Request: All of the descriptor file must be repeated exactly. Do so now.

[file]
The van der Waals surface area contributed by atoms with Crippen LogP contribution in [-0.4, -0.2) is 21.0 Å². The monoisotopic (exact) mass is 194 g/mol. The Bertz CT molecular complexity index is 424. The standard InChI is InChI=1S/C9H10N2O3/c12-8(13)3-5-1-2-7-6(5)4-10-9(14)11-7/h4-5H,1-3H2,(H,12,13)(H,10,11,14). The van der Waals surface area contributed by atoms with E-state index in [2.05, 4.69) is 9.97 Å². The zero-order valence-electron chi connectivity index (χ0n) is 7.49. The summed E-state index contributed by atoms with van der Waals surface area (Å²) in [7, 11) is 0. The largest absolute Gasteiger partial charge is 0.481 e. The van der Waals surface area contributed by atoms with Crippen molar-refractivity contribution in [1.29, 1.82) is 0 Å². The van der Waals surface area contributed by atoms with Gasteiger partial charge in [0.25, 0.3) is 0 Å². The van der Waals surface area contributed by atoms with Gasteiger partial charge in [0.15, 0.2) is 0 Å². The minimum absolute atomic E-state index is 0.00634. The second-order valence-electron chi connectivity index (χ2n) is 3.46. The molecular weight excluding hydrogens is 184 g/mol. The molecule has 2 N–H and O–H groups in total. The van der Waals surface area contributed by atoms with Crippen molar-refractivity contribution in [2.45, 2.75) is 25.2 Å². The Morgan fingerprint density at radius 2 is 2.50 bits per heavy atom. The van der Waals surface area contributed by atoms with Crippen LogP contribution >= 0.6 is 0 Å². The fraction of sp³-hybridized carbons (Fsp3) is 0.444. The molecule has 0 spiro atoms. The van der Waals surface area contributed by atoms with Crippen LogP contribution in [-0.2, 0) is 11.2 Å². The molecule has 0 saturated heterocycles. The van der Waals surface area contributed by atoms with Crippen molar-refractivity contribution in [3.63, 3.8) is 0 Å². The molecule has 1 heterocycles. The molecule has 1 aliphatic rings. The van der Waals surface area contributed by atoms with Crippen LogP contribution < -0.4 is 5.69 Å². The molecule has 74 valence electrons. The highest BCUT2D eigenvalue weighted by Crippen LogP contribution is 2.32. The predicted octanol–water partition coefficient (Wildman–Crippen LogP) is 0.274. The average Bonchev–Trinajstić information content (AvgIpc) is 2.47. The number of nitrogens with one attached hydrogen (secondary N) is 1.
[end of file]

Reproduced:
The van der Waals surface area contributed by atoms with Crippen LogP contribution in [-0.4, -0.2) is 21.0 Å². The monoisotopic (exact) mass is 194 g/mol. The Bertz CT molecular complexity index is 424. The standard InChI is InChI=1S/C9H10N2O3/c12-8(13)3-5-1-2-7-6(5)4-10-9(14)11-7/h4-5H,1-3H2,(H,12,13)(H,10,11,14). The van der Waals surface area contributed by atoms with E-state index in [2.05, 4.69) is 9.97 Å². The zero-order valence-electron chi connectivity index (χ0n) is 7.49. The summed E-state index contributed by atoms with van der Waals surface area (Å²) in [7, 11) is 0. The largest absolute Gasteiger partial charge is 0.481 e. The van der Waals surface area contributed by atoms with Crippen molar-refractivity contribution in [1.29, 1.82) is 0 Å². The van der Waals surface area contributed by atoms with Gasteiger partial charge in [0.25, 0.3) is 0 Å². The van der Waals surface area contributed by atoms with Gasteiger partial charge in [0.15, 0.2) is 0 Å². The minimum absolute atomic E-state index is 0.00634. The second-order valence-electron chi connectivity index (χ2n) is 3.46. The molecular weight excluding hydrogens is 184 g/mol. The molecule has 2 N–H and O–H groups in total. The van der Waals surface area contributed by atoms with Crippen molar-refractivity contribution in [2.45, 2.75) is 25.2 Å². The Morgan fingerprint density at radius 2 is 2.50 bits per heavy atom. The van der Waals surface area contributed by atoms with Crippen LogP contribution >= 0.6 is 0 Å². The fraction of sp³-hybridized carbons (Fsp3) is 0.444. The molecule has 0 spiro atoms. The van der Waals surface area contributed by atoms with Crippen LogP contribution in [-0.2, 0) is 11.2 Å². The molecule has 0 saturated heterocycles. The van der Waals surface area contributed by atoms with Crippen molar-refractivity contribution in [3.63, 3.8) is 0 Å². The molecule has 1 heterocycles. The molecule has 1 aliphatic rings. The van der Waals surface area contributed by atoms with Crippen LogP contribution < -0.4 is 5.69 Å². The molecule has 74 valence electrons. The highest BCUT2D eigenvalue weighted by Crippen LogP contribution is 2.32. The predicted octanol–water partition coefficient (Wildman–Crippen LogP) is 0.274. The average Bonchev–Trinajstić information content (AvgIpc) is 2.47. The number of nitrogens with one attached hydrogen (secondary N) is 1.